Risk Domestic Abuse and Safe Contact
This edition of the University of Portsmouth's Interdisciplinary Webinar Series sees Leïla Choukroune, Professor of International Law and Director of the University of Portsmouth Thematic Area in Democratic Citizenship host a presentation by Dr Kieran Walsh, Senior Lecturer in Family and Child Law at the University of Portsmouth
Child contact cases frequently involve allegations of domestic abuse. As a result, courts must carefully balance a range of competing rights and interests, so as to ensure that risks are appropriately handled. In England and Wales, the process for managing cases like this is regulated by a court Practice Direction which provides guidance in relation to both risk assessment and risk management.
The concern with risk was central to the drafting of the Direction, especially following the publication of reports detailing instances of familial homicide (Women’s Aid, 2004, 2016) following family breakdown. Troublingly, some of these families had been engaged in litigation in the family courts and contact orders were in place. These reports presented compelling reasons to promote risk as an organising concept around which decisions relating to contact can be made. This is especially true given the introduction of the concept “unmanageable” risks in latest version of the Direction; courts are now obliged to ensure that contact will not expose children to an unmanageable risk of harm, leading to the implication that there are some risks which can be successfully managed so as to justify a contact order being made.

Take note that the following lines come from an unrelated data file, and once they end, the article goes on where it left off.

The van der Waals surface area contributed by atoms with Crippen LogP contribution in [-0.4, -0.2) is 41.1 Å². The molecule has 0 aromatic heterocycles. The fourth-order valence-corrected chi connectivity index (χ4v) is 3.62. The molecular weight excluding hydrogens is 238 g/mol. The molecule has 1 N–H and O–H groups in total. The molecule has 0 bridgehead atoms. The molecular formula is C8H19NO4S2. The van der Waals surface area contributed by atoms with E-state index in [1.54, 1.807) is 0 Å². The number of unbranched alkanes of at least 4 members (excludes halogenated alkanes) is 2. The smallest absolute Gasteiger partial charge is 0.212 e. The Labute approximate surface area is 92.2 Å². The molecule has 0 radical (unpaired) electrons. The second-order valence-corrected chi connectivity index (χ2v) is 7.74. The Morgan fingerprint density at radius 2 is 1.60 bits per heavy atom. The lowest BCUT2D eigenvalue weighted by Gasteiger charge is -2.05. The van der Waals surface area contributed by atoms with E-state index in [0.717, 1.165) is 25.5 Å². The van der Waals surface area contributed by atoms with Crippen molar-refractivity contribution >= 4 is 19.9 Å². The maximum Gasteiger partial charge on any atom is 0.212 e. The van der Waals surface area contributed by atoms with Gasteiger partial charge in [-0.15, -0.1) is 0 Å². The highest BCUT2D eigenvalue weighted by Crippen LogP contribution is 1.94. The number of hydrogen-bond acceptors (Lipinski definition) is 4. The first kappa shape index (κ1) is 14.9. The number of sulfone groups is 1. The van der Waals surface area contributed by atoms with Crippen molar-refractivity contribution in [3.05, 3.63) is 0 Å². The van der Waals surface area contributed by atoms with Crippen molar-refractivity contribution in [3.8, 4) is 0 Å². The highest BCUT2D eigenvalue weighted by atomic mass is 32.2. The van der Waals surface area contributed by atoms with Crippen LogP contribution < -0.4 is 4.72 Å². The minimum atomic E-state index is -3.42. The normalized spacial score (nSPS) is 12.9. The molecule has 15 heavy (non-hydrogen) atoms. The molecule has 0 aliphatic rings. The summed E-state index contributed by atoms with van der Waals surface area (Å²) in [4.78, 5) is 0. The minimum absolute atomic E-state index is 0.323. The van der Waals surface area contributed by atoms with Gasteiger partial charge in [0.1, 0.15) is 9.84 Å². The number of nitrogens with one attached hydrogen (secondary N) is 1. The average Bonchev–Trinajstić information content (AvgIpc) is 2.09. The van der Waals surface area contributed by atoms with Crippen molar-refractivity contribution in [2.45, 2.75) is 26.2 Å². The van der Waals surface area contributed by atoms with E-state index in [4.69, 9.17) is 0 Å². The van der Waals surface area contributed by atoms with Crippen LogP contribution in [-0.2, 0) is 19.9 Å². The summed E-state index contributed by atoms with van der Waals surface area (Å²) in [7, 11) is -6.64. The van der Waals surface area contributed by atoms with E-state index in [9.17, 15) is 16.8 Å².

This webinar will highlight some preliminary findings of an empirical study into the understanding of manageable and unmanageable risks following the introduction of these categories. During this study, the court files of cases governed by the Practice Direction were reviewed so as to try to understand what kind of risks are thought of as being unmanageable, and what safeguards were put in place to ensure that those risks deemed manageable did not escalate or worsen. This has been done by examining the nature of the orders made, and reasons given for making these orders. In doing so, it asks whether children’s rights to protection were being adequately considered by courts.
Dr. Kieran Walsh is a Senior Lecturer in Family and Child Law at the University of Portsmouth. His research mostly focuses on legal issues relating to family violence, including domestic abuse and child protection. He is also interested in international aspects of family and child law, as well as theoretical approaches to these issues focused on the structures of modernity and perceptions of risk. A graduate of University College Cork, King's Inns and the University of Nottingham, he has worked in academia, legal practice and advised a number of NGOs.